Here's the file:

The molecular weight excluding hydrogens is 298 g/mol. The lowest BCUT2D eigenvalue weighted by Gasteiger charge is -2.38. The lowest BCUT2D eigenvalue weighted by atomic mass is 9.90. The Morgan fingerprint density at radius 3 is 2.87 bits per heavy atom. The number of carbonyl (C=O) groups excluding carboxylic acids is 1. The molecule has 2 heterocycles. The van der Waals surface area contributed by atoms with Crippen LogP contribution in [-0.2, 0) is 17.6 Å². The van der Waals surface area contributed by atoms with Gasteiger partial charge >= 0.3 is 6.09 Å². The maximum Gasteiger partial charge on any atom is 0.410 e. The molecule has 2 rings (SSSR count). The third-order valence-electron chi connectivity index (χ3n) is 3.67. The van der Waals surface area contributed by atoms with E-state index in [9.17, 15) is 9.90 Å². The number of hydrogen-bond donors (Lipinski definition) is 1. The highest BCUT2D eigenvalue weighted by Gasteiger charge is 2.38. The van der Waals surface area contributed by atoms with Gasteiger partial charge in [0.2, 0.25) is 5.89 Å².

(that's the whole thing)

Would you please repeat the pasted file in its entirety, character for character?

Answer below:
The molecular weight excluding hydrogens is 298 g/mol. The lowest BCUT2D eigenvalue weighted by Gasteiger charge is -2.38. The lowest BCUT2D eigenvalue weighted by atomic mass is 9.90. The Morgan fingerprint density at radius 3 is 2.87 bits per heavy atom. The number of carbonyl (C=O) groups excluding carboxylic acids is 1. The molecule has 2 heterocycles. The van der Waals surface area contributed by atoms with Crippen LogP contribution in [-0.2, 0) is 17.6 Å². The van der Waals surface area contributed by atoms with Gasteiger partial charge >= 0.3 is 6.09 Å². The maximum Gasteiger partial charge on any atom is 0.410 e. The molecule has 2 rings (SSSR count). The third-order valence-electron chi connectivity index (χ3n) is 3.67. The van der Waals surface area contributed by atoms with E-state index in [9.17, 15) is 9.90 Å². The number of hydrogen-bond donors (Lipinski definition) is 1. The highest BCUT2D eigenvalue weighted by Gasteiger charge is 2.38. The van der Waals surface area contributed by atoms with Gasteiger partial charge in [0.2, 0.25) is 5.89 Å².